Surly there is something we can do about this? We don't have the same problem with films, books and music, so why must it be this way with games?

Take the PS1 for example. It has some absolute amazing games that are just lost to memory with no way for modern audiences to play them. Yes the graphics of say, Wild 9 or Alien Resurrection will not hold up by today's standards, but I think publishers are leaving money on the table by not making these games available to purchase on modern consoles as digital downloads.

Why don't publishers do this? I understand there are licensing issues, but surly these can be resolved in the name of game preservation and the money it would make. Tell me that you wouldn't want to download the absolute full PS1 catalogue on your PS5 or the full N64 catalogue on your Switch?

So what is stopping them? Costs? Licensing issues? Effort? I think it's important and we should be pushing more to preserve these games.

Also, apologies if this seems like the ramblings of a mad man. I've had a few Krakens ( rum) and I'm feeling nostalgic.

my Xbox Series X can play these games perfectly fine thank you very much :) also my beloved PSP Go does it pretty well, especially on the go.

preservation of games is important and thanks to emulator developers and people ripping every imaginable version of every known game if possible also helps. these guys are dedicated as hell, they will look into a hex editor and see if they found a rom of a game that is ever so slightly different and if it is they'll upload it just so we have every imaginable variation of a certain game.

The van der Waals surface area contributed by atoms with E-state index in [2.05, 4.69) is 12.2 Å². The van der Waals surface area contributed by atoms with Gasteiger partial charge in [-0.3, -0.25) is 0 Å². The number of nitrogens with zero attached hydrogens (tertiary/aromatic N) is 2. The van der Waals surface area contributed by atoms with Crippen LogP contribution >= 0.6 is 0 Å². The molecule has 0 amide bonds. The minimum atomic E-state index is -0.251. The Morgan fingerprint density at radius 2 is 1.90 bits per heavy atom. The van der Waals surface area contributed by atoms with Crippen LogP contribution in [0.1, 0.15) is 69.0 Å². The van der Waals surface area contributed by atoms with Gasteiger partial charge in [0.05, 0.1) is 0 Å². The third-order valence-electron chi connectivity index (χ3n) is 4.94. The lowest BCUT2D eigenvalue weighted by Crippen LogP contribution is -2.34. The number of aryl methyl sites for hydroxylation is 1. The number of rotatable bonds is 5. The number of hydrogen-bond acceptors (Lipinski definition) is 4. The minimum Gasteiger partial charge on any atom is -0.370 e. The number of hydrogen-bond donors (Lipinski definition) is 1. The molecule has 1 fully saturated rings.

and CD/disk based games in particular are super easy to even legally play these days. ripping them is super easy and emulators with custom bioses are also getting more common so you don't even have to get a legally obtained bios anymore for GC or PS1 games.

get a PS1 game, put it into you PC's disc drive, rip and format it accordingly and play it through the emulation device of your choice
 
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baphomet

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This whole thread is very confusing.

The entire PS1 library is preserved and has been for quite some time.

There is a HUGE amount of music, movies, and literature that actually is lost.
 
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MrFunSocks

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This whole thread is very confusing.

The entire PS1 library is preserved and has been for quite some time.

There is a HUGE amount of music, movies, and literature that actually is lost.
OP is talking about the platform holders and publishers making all the old games like PS1 available digitally, which is different to how they’re playable and preserved now.
 

Tschumi

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Jul 4, 2020
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Do not worry OP. Most games are backed up on the internet. Or will be until corporations take em down.